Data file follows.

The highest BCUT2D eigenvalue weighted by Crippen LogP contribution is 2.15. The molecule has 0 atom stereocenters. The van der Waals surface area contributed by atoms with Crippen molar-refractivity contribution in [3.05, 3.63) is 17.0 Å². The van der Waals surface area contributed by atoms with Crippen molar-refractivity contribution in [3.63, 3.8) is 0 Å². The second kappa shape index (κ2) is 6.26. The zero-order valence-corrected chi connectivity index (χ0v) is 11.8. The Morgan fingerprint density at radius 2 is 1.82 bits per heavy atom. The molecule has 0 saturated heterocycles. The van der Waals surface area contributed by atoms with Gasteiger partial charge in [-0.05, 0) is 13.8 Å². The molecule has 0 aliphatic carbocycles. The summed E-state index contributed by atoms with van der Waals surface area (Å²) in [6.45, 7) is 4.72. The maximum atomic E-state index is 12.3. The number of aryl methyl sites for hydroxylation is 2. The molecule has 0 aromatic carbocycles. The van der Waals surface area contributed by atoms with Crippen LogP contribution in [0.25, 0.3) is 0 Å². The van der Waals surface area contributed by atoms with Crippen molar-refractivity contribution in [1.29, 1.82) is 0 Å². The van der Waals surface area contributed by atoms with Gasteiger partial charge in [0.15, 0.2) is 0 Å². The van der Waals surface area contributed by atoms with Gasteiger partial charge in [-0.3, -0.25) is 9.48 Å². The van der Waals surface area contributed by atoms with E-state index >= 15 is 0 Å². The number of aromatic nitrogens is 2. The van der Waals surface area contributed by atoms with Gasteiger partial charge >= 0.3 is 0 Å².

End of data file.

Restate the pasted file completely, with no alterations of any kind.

The highest BCUT2D eigenvalue weighted by Crippen LogP contribution is 2.15. The molecule has 0 atom stereocenters. The van der Waals surface area contributed by atoms with Crippen molar-refractivity contribution in [3.05, 3.63) is 17.0 Å². The van der Waals surface area contributed by atoms with Crippen molar-refractivity contribution in [3.63, 3.8) is 0 Å². The second kappa shape index (κ2) is 6.26. The zero-order valence-corrected chi connectivity index (χ0v) is 11.8. The Morgan fingerprint density at radius 2 is 1.82 bits per heavy atom. The molecule has 0 saturated heterocycles. The van der Waals surface area contributed by atoms with Gasteiger partial charge in [-0.05, 0) is 13.8 Å². The molecule has 0 aliphatic carbocycles. The summed E-state index contributed by atoms with van der Waals surface area (Å²) in [6.45, 7) is 4.72. The maximum atomic E-state index is 12.3. The number of aryl methyl sites for hydroxylation is 2. The molecule has 0 aromatic carbocycles. The van der Waals surface area contributed by atoms with Crippen LogP contribution in [0.25, 0.3) is 0 Å². The van der Waals surface area contributed by atoms with Crippen molar-refractivity contribution in [1.29, 1.82) is 0 Å². The van der Waals surface area contributed by atoms with Gasteiger partial charge in [0.15, 0.2) is 0 Å². The van der Waals surface area contributed by atoms with Gasteiger partial charge in [-0.3, -0.25) is 9.48 Å². The van der Waals surface area contributed by atoms with E-state index >= 15 is 0 Å². The number of aromatic nitrogens is 2. The van der Waals surface area contributed by atoms with Gasteiger partial charge >= 0.3 is 0 Å².